On the Bookshelf
Continuity and change
“Tradition” is an odd word: In addition to what Chaim Topol’s Tevye meant when he belted it out—that is, more or less what Yiddish speakers refer to as mesore—it also used to mean, in the English of a few centuries past, “betrayal.” So, contemporary Jews are being faithful to etymology when their invocations of tradition transform historical behavior as much as they preserve it. Take, for one example, today’s kosher food business, described with aplomb by Sue Fishkoff in Kosher Nation: Why More and More of America’s Food Answers to a Higher Authority (Schocken, October). While mashgiachs enforce centuries-old regulations for the selection and preparation of food, they do so in ways their grandfathers never would have imagined, employing technologically inventive methods in locations spanning the globe—plus, as Fishkoff fascinatingly points out, the vast majority of contemporary consumers who purchase kosher food regularly do not identify as observant Jews.
On the other side of that same coin, practices that seem brazenly new often reinforce established community conventions. Michelle Cove’s guidebook Seeking Happily Ever After (Penguin, October) encourages single women to reject old-fashioned notions of marriage as the sole determinant of personal worth and happiness. But Cove, who edits the Hadassah-Brandeis Institute’s online zine 614, is not so radical that a Jewish grandmother couldn’t shep nakhes over her personal choices. When she turned 30, Cove decided that she’d had enough “intense, moody, creative love interests” and signed up for the online dating service that has produced more shidduchs than Gimpl Beinish: “I found my husband on JDate,” she notes, proudly, “and we now have a six-year-old J-daughter.”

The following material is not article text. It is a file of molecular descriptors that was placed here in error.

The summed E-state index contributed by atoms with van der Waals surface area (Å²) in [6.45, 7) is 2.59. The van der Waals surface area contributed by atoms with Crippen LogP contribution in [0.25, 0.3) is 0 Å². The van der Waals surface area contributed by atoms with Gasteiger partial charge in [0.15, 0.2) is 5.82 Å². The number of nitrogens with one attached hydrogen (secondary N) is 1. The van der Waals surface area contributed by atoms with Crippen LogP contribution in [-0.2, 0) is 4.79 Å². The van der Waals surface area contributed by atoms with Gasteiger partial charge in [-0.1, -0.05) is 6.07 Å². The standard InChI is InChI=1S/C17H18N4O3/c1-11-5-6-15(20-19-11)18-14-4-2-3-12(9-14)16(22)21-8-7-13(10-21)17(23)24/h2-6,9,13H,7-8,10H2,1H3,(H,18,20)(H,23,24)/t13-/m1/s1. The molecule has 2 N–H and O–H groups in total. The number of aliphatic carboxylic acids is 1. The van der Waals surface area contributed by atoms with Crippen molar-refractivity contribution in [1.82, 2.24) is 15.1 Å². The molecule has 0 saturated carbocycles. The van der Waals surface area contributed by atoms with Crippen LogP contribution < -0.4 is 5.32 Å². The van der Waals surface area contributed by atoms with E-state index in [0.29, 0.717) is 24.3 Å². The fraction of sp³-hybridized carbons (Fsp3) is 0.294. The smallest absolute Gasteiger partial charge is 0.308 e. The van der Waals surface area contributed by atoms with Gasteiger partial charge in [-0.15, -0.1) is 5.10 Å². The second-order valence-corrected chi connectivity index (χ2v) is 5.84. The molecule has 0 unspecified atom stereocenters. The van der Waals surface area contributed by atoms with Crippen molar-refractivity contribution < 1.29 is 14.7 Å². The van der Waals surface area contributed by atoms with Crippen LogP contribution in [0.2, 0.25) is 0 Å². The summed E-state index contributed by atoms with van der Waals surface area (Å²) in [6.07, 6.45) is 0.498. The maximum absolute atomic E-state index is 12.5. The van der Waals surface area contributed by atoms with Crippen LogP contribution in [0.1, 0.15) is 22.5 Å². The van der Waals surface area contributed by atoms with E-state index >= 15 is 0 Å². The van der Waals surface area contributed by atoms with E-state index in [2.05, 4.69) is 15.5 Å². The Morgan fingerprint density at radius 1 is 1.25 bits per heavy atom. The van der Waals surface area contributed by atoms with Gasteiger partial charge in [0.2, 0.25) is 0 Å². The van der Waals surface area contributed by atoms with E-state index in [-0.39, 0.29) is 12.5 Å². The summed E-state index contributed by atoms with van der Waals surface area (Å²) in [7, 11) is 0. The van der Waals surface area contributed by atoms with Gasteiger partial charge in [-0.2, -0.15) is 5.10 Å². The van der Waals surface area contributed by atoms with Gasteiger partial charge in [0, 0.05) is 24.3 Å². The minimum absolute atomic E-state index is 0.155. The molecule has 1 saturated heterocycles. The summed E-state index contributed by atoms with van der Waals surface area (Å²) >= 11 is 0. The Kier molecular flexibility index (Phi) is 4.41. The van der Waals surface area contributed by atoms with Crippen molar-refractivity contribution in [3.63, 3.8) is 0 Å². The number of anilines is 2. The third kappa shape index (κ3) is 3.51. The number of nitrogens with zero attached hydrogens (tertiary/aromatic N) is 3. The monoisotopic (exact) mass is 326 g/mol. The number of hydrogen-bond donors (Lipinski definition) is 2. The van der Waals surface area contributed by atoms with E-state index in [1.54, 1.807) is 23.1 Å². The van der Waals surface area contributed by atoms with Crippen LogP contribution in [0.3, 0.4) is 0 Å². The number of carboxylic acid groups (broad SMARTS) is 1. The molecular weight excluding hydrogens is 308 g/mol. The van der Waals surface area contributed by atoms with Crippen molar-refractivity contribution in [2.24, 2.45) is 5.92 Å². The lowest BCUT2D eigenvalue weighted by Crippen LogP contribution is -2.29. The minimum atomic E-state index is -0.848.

Not that Jewish grandmothers should be anyone’s symbol of staid traditionalism. As the essays gathered in A Jewish Feminine Mystique?: Jewish Women in Postwar America (Rutgers, October)—edited by Hasia Diner, Shira Kohn, and Rachel Kranson—make clear, Jewish women in the 1950s and 1960s found their niches, pace Betty Friedan’s lament about feminine conformity, as Cold War ideologues, entrepreneurs, and edgy comediennes.
How’s this for a nontraditional educational path? Yeshiva, then Harvard, then jail. That’s the route Avi Steinberg followed and that he recounts in his new memoir, Running the Books: The Adventures of an Accidental Prison Librarian (Doubleday, October). While the premise smacks a little of post-Plimpton opportunistically experiential journalism—and, on that note, Steinberg has also written entertainingly about his gig as a security guard at the Republican National Convention—Steinberg offers a meaningful, unusual perspective on the U.S. prison system and on convicts’ lives, while his Jewishness spurs some of the inmates to let him know how much they respect Hasids.
Hasidism is both intensely traditional and radically innovative, and perhaps nowhere is that paradox more evident than in what Maya Balakirsky Katz calls The Visual Culture of Chabad (Cambridge, October). With 60 illustrations, Katz’s study documents and analyzes visual phenomena including the portraiture of Lubbavitcher rebbes, ranging from pocket-size to billboard, and the spectacle of public lightings of oversize Hanukkkah candles.
Chabad is hardly alone in its transformation of ancient religious symbols into modern practices. Jews across the ideological and religious spectrum do so regularly, as scholars and community leaders suggest in essays about bar and bat mitzvahs, weddings, and other commemorations in Leonard Greenspoon’s Rites of Passage: How Today’s Jews Celebrate, Commemorate, and Commiserate (Purdue, October). Based on a 2008 symposium held at Creighton University in Omaha, Nebraska, the collection dramatizes the growing popularity of one relatively recent innovation in Jewish community ritual: the academic conference.